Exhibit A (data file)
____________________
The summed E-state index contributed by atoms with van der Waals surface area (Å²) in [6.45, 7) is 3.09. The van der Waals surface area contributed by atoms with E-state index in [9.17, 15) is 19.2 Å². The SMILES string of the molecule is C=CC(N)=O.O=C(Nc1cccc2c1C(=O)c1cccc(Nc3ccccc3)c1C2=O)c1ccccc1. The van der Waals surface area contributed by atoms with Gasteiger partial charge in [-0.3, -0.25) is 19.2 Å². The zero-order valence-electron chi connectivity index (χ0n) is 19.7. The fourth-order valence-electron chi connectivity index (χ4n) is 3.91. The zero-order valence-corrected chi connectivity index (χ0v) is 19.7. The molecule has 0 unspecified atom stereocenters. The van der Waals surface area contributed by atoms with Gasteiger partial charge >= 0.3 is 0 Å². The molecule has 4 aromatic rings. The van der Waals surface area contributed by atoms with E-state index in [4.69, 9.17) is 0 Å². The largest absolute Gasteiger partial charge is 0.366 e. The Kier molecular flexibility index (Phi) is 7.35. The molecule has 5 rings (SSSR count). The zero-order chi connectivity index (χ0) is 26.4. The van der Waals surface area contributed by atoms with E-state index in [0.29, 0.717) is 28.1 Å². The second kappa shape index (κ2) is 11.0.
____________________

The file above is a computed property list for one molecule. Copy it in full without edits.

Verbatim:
The summed E-state index contributed by atoms with van der Waals surface area (Å²) in [6.45, 7) is 3.09. The van der Waals surface area contributed by atoms with E-state index in [9.17, 15) is 19.2 Å². The SMILES string of the molecule is C=CC(N)=O.O=C(Nc1cccc2c1C(=O)c1cccc(Nc3ccccc3)c1C2=O)c1ccccc1. The van der Waals surface area contributed by atoms with Gasteiger partial charge in [-0.3, -0.25) is 19.2 Å². The zero-order valence-electron chi connectivity index (χ0n) is 19.7. The fourth-order valence-electron chi connectivity index (χ4n) is 3.91. The zero-order valence-corrected chi connectivity index (χ0v) is 19.7. The molecule has 0 unspecified atom stereocenters. The van der Waals surface area contributed by atoms with Gasteiger partial charge >= 0.3 is 0 Å². The molecule has 4 aromatic rings. The van der Waals surface area contributed by atoms with E-state index in [4.69, 9.17) is 0 Å². The largest absolute Gasteiger partial charge is 0.366 e. The Kier molecular flexibility index (Phi) is 7.35. The molecule has 5 rings (SSSR count). The zero-order chi connectivity index (χ0) is 26.4. The van der Waals surface area contributed by atoms with E-state index in [0.29, 0.717) is 28.1 Å². The second kappa shape index (κ2) is 11.0.